I asked if he had dealt with this sort of thing and he said he had. So I asked how he thought we could not qualify as a minority business without my having to be a majority owner. He gestured to my father and said well yea because, “He is Indian. And so you could only qualify as a woman…” I kept repeating that even if we are Indians we are minorities. Indians are minorities. Asians are minorities. 

Ignoring my explanation, he goes on to explain that there are three ways to be recognized as minorities: you can be black, a woman, or Hispanic. My father interrupts and says he is African. 

The CPA continues…“Okay so you guys would be SBA not a minority business.”

After what becomes the most awkward mix of silence and nervous laughter my father explains that he is Ethiopian.The CPA is still perplexed. At this point I have to mention that earlier in the meeting he said he knew we must be related because after looking at the website (WHICH LOOKED AMAZING***) he saw and compared our names. And not that people of different races can’t be related…but…like…

We are almost an hour and a half into what is supposed to be an introductory/exploratory appointment and so I had little patience left. He finally asks what I am then, I tell him that I am African American. I didn’t know any other way to explain that I was black to this man. He looked like he understood what this new terminology was. So then I proclaimed, “WE ARE NEGRO!”

At this point I was over the situation. I needed to leave. This was a major red flag that I had no interest in trying to paint white. I want to give my business to people who have some education on race and ethnicities. We are a black business. It matters.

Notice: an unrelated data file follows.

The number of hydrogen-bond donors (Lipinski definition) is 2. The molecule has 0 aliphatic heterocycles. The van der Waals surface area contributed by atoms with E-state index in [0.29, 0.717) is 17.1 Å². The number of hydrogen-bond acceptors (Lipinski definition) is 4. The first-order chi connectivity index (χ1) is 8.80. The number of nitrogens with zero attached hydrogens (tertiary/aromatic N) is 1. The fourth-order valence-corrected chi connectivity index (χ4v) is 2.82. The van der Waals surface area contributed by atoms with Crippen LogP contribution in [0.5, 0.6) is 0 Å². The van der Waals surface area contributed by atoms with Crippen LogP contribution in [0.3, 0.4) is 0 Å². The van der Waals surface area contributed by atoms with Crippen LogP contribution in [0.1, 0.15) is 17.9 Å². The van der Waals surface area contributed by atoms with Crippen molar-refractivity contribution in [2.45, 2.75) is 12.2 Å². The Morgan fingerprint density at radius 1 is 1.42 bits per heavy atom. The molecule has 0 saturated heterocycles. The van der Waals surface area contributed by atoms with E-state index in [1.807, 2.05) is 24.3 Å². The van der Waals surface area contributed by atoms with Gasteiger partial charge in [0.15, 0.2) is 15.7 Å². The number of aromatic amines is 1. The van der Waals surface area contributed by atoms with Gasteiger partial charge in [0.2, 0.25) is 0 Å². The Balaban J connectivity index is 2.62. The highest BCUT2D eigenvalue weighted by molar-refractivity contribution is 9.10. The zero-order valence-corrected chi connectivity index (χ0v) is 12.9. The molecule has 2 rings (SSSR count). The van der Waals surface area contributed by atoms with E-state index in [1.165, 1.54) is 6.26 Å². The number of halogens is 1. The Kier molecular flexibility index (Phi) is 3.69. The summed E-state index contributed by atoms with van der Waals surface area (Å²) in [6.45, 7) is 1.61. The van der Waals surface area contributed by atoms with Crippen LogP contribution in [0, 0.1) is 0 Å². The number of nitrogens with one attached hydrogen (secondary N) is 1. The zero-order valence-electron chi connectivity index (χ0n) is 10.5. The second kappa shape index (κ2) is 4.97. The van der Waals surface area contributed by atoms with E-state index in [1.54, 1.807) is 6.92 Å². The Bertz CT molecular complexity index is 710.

So I ask again if he has had experience with minority businesses because…and he interrupts and says.“yes, I’ve worked with negros.” 

Just like that. What a schmuck. 

Suffice to say we went with our perfect fit. This was the confirmation that they were right for our size and needs. Cultural sensitivities and all. 

I shall endeavor to once again resume The POTT. I may sometimes falter in faith but never in works. So, I’d like to continue to share my lessons so that my ignorance may be someone’s wealth. 

Until then, I wish you laughter in your business or whatever endeavors move you. 

***the company site is very sexy, praise me: www.prhsinc.com

Planting in the Dark

Planting in the Dark

I went back and forth with myself, contemplating whether to share this post; because weakness, doubt, and vulnerability are seldom championed. But, in my binge of business podcasts, startup stories, and entrepreneurial fairytales I felt it important to share when things are low and you wonder when favor will shine again.

“Let’s not get tired of doing what is good. At just the right time we will reap a harvest of blessing if we don’t give up” (Galatians 6:9 NLT).

It’s been a challenging year. It began with one of our biggest contracts being taken away from us.There’s really no appropriate way to verbalize it, but just that. Without cause or reason. About 70% plus of our business came from that one contract, and we were mailed an amendment essentially dissolving it. I cried that day. I felt the air escaping me faster than I could catch it. Trying to remain stoic, I reviewed the document with my father. He remained calm. I insisted we get lawyers, that we defend ourselves. He agreed, ready to fight. But before we bolstered ourselves for that new challenge, I dissolved. I was angry and hurt. We worked so hard, harder than our competitors, proving we were equal if not better and here we were with the rug pulled from under us. I cried, because it was an affirmation that life is unfair. That you can toil, and sometimes no matter how intentional you are, sometimes you lose.